Summary: violence is an unreliable and rather bad way to resolve situations; avoid if at all possible. If not possible, at least try at first something that’s more a demonstration of your will to do something than something that will leave damage; some people just need a light shock to get reasonable. If that’s not enough, then ask someone else – that exceeds my level of competence.

  79. 79
    jalyth

    I’ve never hit any person in my life, and that remains true mostly cause I’m 5’10″, broad shouldered, and tough-looking (apparently?). I’m a third generation pacifist, although my mother was abusive til I was 13/14 years old. My family is white and suburban. Because of my ethics and my experience of violence at the hands of my mother, I do not think violence is an answer to anything *except* I will hit your car with my hand, foot, or small metal weight if you brush me back while I’m a pedestrian or bicyclist. Mostly to scare the driver with the noise, but I’ll dent the heck out of a pretty new car if provoked. Also, I have an ability (a weird & specific privilege, to be sure) to charm police officers and the knowledge of what lies to tell them, if a situation ever got out of hand.

  80. 80
    Improbable Joe, bearer of the Official SpokesGuitar

    consciousness razor:

    Thanks for making my point for me… I guess? Like this bit of foolishness from you:

    I don’t know why I’m supposed to treat one act of violence differently than another.

    Really? Because small children understand it, people without advanced degrees or lots of reading about philosophy and ethics get it, but somehow you’re confused? If someone tries to rape another person at knifepoint, and the intended victim gives the rapist a face full of pepper spray, is the intended rape victim more guilty because they committed actual violence before the rapist could carry out what was at that point only the threat of violence? Are all shootings equal, whether it is a hunting accident, during an armed robbery, by the police in response to the armed robbery, and by both sides of a military engagement equally?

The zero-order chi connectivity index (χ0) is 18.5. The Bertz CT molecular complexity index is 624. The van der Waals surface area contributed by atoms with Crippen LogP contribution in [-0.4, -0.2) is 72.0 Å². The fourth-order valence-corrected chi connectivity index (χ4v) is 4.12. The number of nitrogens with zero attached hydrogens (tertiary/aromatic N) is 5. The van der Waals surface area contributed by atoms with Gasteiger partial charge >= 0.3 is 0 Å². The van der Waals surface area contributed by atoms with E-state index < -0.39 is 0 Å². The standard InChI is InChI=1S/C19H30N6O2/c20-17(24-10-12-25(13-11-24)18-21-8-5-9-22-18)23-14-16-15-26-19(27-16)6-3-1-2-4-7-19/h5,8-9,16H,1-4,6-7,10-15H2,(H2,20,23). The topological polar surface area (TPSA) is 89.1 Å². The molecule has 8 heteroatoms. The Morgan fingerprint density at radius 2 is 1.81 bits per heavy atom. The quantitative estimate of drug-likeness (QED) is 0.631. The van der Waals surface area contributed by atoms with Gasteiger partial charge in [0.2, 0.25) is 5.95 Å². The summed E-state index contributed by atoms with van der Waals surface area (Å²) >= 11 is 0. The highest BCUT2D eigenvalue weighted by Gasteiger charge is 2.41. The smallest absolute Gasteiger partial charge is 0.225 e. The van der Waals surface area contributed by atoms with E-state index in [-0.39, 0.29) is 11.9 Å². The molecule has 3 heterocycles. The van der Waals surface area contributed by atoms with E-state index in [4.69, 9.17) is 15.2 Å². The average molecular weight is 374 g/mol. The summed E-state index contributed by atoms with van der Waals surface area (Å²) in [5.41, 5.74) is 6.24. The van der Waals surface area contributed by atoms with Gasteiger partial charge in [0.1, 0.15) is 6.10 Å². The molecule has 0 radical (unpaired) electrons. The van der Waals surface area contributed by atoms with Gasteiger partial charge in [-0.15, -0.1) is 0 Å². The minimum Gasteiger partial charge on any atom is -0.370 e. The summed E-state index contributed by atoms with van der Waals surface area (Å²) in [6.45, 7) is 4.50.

And don’t tell me… you think I’m glorifying violence, right?

  81. 81
    Eris Caffee

    They stayed far away from me, peppering me with rocks and debris, except for one (he got close and I grabbed him and pummelled him to the ground), until I got to the house of the local family I was staying with, and quickly got behind their front gate.

    I’m pretty sure I didn’t handle the situation as well as I could;

    I’m curious to know why you think you should have done things differently. To me it sounds like you did everything right: you did not reward them for their violence towards you by giving them your wallet, you did try to get away and avoided escalating things and only got involved in physical fighting when forced to do so. That sounds like it was exactly the right response in that situation.

  82. 82
    fullyladenswallow

    That would be an interesting challenge: a double-blind study of the outcomes of bully face-punching.

    As most others have related so far on this thread, a few childhood occurrences- some defenses/retaliations worked, others did not. I do distinctly remember going out to play in the front yard one day when I was about six. There was this neighbor kid across the street being confronted by a slightly larger boy. The interesting thing was that the smaller kid’s father was several yards behind his son, yelling at him repeatedly to “go ahead, hit him!” The kid was clearly conflicted over this, trying to weigh as to whether or not the situation called for retribution. I don’t recall now if any blows were exchanged but watching the urging of the kid’s dad left me with an odd feeling. Too bad I couldn’t have hit the “freeze frame” button, walked over to the kid’s dad and asked him exactly what was going through his mind at this point.

  83. 83
    iiandyiiii

    Eris @81-

    Perhaps you’re right- but I might have avoided any sort of violence whatsoever if I had given them my wallet as soon as they asked for money. Instinctively and emotionally I “feel” like I did the right thing, but at the same time I don’t feel like it would be right for me to tell anyone to behave like I did (unless the confrontation is unavoidable). Also, the distinctly pleasurable feeling I had afterwards now makes me feel kind of weird (and perhaps a little off- it doesn’t seem like a good thing that I enjoyed physically defeating what were very likely underprivileged youths).

  84. 84
    consciousness razor

    Really? Because small children understand it, people without advanced degrees or lots of reading about philosophy and ethics get it, but somehow you’re confused?

    I don’t think I’m confused. That was rhetorical, which is obvious when put into the context which you omitted and even cut off the beginning of the sentence. You’re confused, if you want to avoid any talk of morality.

    If you want to make this about anti-intellectualism, we could do that — you and me and these people: